Thursday, 26 July 2012
Most internal audit functions have room for improvement survey shows
Eighty per cent of chief audit executives (CAEs) believe their organisations' internal audit function has room for improvement, and 75% say that strong risk management has a positive impact on long-term earnings performance, according to a survey by Ernst & Young.
Three quarters of the 695 CAEs and c-suite executives surveyed also said the internal audit function has a positive impact on their organisations' overall risk management efforts.
The survey finds that the key priorities of CAEs and other stakeholders have ‘clearly shifted’ from compliance and financial controls to risk coverage and business relevance.
Improving the risk assessment process and enhancing the ability to monitor emerging risks, is high on their agenda.
In order to achieve such objectives internal audit functions need to align their strategy to that of the overarching organisational strategy, said Ernst & Young.
“Internal audit can use the organisation’s overarching strategy to identify the risks that matter most in the context of the organisation’s risk appetite. Elements of the organisational strategy will vary by industry and are very specific to the business but to remain relevant, internal audit needs to use risk assessments based on the organisation’s strategic objectives,” said Alison Kay, Ernst & Young UK & Ireland Risk Leader.
However, 61% of respondents reported that they had no documented mandate to achieve this alignment.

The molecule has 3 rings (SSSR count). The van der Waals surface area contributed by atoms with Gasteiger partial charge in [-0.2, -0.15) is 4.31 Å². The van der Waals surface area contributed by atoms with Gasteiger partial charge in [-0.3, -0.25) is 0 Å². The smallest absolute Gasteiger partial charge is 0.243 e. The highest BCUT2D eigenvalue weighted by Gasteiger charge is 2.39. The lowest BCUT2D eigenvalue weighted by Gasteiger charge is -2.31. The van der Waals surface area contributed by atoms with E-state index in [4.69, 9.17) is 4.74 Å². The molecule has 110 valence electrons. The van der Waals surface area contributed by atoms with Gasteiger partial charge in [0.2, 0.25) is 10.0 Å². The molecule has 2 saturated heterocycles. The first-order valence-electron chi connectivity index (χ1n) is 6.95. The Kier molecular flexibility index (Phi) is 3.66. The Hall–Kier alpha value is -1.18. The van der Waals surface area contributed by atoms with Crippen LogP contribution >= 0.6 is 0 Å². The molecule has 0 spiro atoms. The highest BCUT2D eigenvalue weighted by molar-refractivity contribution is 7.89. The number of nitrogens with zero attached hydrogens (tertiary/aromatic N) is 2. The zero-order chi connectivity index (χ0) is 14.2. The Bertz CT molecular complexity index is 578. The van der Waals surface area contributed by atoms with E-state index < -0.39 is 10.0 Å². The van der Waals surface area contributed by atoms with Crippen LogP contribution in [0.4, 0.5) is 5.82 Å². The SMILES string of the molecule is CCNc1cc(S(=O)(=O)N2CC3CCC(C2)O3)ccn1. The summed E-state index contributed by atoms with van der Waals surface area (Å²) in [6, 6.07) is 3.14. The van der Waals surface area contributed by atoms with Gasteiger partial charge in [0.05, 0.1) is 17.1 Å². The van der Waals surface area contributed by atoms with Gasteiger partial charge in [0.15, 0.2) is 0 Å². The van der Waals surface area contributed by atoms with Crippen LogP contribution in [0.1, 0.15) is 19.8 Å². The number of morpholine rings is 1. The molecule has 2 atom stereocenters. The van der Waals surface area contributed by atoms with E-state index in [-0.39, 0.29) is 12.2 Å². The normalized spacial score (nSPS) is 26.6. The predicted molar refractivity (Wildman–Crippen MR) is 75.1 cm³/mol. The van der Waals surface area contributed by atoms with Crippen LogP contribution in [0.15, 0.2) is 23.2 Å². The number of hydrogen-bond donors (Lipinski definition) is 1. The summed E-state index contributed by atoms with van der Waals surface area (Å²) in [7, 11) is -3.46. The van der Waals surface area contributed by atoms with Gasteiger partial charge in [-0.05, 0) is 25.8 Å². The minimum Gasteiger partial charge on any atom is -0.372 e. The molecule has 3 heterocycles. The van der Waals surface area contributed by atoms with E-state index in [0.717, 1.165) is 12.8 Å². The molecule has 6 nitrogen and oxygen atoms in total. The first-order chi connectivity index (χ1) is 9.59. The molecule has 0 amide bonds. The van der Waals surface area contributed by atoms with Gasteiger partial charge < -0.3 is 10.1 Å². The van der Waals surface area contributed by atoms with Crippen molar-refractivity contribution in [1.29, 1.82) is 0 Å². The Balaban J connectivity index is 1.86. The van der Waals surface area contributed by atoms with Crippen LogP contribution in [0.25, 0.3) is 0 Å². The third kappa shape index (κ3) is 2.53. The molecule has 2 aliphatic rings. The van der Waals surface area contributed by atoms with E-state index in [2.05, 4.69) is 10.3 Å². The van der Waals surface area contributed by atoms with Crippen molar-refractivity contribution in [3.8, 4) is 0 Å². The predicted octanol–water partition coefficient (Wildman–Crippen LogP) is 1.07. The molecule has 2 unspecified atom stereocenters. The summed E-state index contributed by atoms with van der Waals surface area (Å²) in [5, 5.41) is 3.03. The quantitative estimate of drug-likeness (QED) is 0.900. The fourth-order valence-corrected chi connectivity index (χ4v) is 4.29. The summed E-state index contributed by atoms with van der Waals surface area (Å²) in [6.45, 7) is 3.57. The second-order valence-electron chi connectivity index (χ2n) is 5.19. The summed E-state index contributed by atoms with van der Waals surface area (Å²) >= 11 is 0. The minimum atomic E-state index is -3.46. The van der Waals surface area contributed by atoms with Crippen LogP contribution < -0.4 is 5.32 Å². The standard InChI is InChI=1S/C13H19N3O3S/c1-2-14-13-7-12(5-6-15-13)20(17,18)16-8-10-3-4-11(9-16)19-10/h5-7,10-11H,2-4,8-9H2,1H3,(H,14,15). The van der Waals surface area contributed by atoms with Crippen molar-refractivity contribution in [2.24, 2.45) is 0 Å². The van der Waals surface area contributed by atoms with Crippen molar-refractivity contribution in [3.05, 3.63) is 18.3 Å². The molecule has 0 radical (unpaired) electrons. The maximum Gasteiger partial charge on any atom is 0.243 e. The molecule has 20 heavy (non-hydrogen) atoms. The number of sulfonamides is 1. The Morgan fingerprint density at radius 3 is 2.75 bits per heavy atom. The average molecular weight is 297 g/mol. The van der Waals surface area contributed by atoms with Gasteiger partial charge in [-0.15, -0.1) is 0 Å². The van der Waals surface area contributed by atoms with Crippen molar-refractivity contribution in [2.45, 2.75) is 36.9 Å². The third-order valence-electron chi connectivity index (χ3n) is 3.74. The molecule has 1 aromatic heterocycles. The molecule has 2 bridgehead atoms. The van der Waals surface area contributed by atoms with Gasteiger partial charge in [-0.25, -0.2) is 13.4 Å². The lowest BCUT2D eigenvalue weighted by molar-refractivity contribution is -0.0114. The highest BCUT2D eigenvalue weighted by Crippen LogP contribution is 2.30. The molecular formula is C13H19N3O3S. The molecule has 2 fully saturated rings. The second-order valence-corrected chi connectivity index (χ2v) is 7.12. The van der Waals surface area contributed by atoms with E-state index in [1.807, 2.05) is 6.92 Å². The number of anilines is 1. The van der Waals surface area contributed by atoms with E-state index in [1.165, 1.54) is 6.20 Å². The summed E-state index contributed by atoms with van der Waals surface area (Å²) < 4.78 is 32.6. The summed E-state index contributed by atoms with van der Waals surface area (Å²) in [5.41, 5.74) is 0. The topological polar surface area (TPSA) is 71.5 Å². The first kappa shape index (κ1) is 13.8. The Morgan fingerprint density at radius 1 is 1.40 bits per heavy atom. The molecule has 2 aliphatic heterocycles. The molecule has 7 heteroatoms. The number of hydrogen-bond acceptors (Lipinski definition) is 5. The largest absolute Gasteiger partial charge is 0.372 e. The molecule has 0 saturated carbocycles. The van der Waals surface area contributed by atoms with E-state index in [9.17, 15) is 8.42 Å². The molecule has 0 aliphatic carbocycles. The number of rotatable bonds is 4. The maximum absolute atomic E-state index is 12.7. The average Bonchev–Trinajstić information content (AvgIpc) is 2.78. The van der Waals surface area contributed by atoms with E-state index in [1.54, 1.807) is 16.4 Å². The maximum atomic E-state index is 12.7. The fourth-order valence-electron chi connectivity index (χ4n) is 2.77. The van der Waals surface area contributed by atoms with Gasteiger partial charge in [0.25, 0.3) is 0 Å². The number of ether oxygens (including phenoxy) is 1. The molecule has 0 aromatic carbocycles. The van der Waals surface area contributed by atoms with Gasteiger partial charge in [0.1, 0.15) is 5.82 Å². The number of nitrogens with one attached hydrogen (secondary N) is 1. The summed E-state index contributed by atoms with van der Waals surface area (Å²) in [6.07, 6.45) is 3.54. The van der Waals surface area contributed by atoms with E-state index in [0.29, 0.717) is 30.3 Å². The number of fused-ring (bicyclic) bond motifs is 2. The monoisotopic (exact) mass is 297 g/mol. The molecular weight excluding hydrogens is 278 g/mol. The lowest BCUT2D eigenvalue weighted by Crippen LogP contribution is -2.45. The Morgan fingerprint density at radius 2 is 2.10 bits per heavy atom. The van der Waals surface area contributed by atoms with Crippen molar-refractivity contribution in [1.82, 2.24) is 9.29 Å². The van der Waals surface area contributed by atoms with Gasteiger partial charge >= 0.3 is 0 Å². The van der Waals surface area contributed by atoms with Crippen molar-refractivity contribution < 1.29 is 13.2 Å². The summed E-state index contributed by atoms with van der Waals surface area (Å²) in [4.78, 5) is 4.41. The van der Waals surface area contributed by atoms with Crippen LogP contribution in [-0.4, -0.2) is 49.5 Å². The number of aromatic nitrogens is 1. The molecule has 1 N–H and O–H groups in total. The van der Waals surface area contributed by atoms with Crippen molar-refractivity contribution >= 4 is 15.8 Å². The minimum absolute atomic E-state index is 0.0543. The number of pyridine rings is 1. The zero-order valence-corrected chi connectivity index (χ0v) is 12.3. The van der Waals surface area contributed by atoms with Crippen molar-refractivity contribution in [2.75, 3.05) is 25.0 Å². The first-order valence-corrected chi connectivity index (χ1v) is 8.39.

Improving the risk assessment process is the number one priority of CAEs and other c-suite executives, according to the survey.
“Identifying risks that are truly significant to the business is the first step to effective risk management and monitoring. Today’s internal audit functions are focused on enterprise-wide risk coverage, leadership engagement and direct linkage to strategy to increase the relevance of the risk assessment,” said Ernst & Young.
As the role of the internal auditor evolves and stakeholder expectations rise, internal audit functions increasingly require competencies that exceed the more traditional technical skills, such as the ability to team with management and business units on relevant business issues, continued the advisory firm.
“With the right internal audit-focused strategy in place, internal audit can add value to the business by becoming strategic advisors, identifying efficiencies across the enterprise, supporting key business initiatives and quantifying internal audit’s return on investment. The future of internal audit is not on the horizon. It’s here and internal audit functions need to act now to remain relevant to the business, or be left behind,” concluded Ms Kay.